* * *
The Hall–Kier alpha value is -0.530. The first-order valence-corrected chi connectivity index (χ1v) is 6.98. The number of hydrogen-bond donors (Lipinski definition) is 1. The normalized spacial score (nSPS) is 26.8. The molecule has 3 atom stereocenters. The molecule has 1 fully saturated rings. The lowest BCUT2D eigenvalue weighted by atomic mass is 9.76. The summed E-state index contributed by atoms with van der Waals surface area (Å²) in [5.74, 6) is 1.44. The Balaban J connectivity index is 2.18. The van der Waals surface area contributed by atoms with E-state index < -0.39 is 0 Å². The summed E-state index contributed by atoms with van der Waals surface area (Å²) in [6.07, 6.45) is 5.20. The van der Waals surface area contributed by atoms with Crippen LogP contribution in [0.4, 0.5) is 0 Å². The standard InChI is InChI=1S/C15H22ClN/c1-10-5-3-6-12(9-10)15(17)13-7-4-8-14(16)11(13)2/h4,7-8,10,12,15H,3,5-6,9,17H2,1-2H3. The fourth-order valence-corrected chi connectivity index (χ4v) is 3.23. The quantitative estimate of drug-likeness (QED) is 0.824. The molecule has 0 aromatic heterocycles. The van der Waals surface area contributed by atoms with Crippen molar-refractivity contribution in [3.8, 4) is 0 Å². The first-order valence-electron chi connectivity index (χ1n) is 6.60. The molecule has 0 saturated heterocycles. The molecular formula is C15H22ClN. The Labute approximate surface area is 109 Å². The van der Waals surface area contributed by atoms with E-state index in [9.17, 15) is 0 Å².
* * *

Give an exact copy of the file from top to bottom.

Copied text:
The Hall–Kier alpha value is -0.530. The first-order valence-corrected chi connectivity index (χ1v) is 6.98. The number of hydrogen-bond donors (Lipinski definition) is 1. The normalized spacial score (nSPS) is 26.8. The molecule has 3 atom stereocenters. The molecule has 1 fully saturated rings. The lowest BCUT2D eigenvalue weighted by atomic mass is 9.76. The summed E-state index contributed by atoms with van der Waals surface area (Å²) in [5.74, 6) is 1.44. The Balaban J connectivity index is 2.18. The van der Waals surface area contributed by atoms with E-state index < -0.39 is 0 Å². The summed E-state index contributed by atoms with van der Waals surface area (Å²) in [6.07, 6.45) is 5.20. The van der Waals surface area contributed by atoms with Crippen LogP contribution in [0.4, 0.5) is 0 Å². The standard InChI is InChI=1S/C15H22ClN/c1-10-5-3-6-12(9-10)15(17)13-7-4-8-14(16)11(13)2/h4,7-8,10,12,15H,3,5-6,9,17H2,1-2H3. The fourth-order valence-corrected chi connectivity index (χ4v) is 3.23. The quantitative estimate of drug-likeness (QED) is 0.824. The molecule has 0 aromatic heterocycles. The van der Waals surface area contributed by atoms with Crippen molar-refractivity contribution in [3.8, 4) is 0 Å². The first-order valence-electron chi connectivity index (χ1n) is 6.60. The molecule has 0 saturated heterocycles. The molecular formula is C15H22ClN. The Labute approximate surface area is 109 Å². The van der Waals surface area contributed by atoms with E-state index in [9.17, 15) is 0 Å².